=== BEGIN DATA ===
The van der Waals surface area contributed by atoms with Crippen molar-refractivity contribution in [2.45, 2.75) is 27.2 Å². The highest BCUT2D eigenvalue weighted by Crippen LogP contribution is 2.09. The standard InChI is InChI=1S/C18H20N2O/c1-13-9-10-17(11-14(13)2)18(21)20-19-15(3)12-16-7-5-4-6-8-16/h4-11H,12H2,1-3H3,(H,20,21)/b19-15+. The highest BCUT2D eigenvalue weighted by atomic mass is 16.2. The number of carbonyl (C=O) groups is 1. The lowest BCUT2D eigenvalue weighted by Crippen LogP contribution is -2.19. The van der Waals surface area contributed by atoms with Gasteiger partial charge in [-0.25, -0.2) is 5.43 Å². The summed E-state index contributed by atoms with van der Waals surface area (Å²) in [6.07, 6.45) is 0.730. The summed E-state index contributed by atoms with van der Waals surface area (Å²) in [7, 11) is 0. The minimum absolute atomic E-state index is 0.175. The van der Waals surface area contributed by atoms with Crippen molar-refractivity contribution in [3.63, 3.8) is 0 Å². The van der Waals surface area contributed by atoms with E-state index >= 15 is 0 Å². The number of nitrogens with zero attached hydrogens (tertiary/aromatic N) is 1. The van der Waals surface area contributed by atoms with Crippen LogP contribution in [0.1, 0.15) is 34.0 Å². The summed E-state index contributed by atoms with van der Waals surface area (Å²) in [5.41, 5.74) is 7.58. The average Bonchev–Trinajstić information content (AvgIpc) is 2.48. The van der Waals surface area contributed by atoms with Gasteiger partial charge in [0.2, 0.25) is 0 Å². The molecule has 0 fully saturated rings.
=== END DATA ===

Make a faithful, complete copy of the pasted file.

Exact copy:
The van der Waals surface area contributed by atoms with Crippen molar-refractivity contribution in [2.45, 2.75) is 27.2 Å². The highest BCUT2D eigenvalue weighted by Crippen LogP contribution is 2.09. The standard InChI is InChI=1S/C18H20N2O/c1-13-9-10-17(11-14(13)2)18(21)20-19-15(3)12-16-7-5-4-6-8-16/h4-11H,12H2,1-3H3,(H,20,21)/b19-15+. The highest BCUT2D eigenvalue weighted by atomic mass is 16.2. The number of carbonyl (C=O) groups is 1. The lowest BCUT2D eigenvalue weighted by Crippen LogP contribution is -2.19. The van der Waals surface area contributed by atoms with Gasteiger partial charge in [-0.25, -0.2) is 5.43 Å². The summed E-state index contributed by atoms with van der Waals surface area (Å²) in [6.07, 6.45) is 0.730. The summed E-state index contributed by atoms with van der Waals surface area (Å²) in [7, 11) is 0. The minimum absolute atomic E-state index is 0.175. The van der Waals surface area contributed by atoms with Crippen molar-refractivity contribution in [3.63, 3.8) is 0 Å². The van der Waals surface area contributed by atoms with E-state index >= 15 is 0 Å². The number of nitrogens with zero attached hydrogens (tertiary/aromatic N) is 1. The van der Waals surface area contributed by atoms with Crippen LogP contribution in [0.1, 0.15) is 34.0 Å². The summed E-state index contributed by atoms with van der Waals surface area (Å²) in [5.41, 5.74) is 7.58. The average Bonchev–Trinajstić information content (AvgIpc) is 2.48. The van der Waals surface area contributed by atoms with Gasteiger partial charge in [0.2, 0.25) is 0 Å². The molecule has 0 fully saturated rings.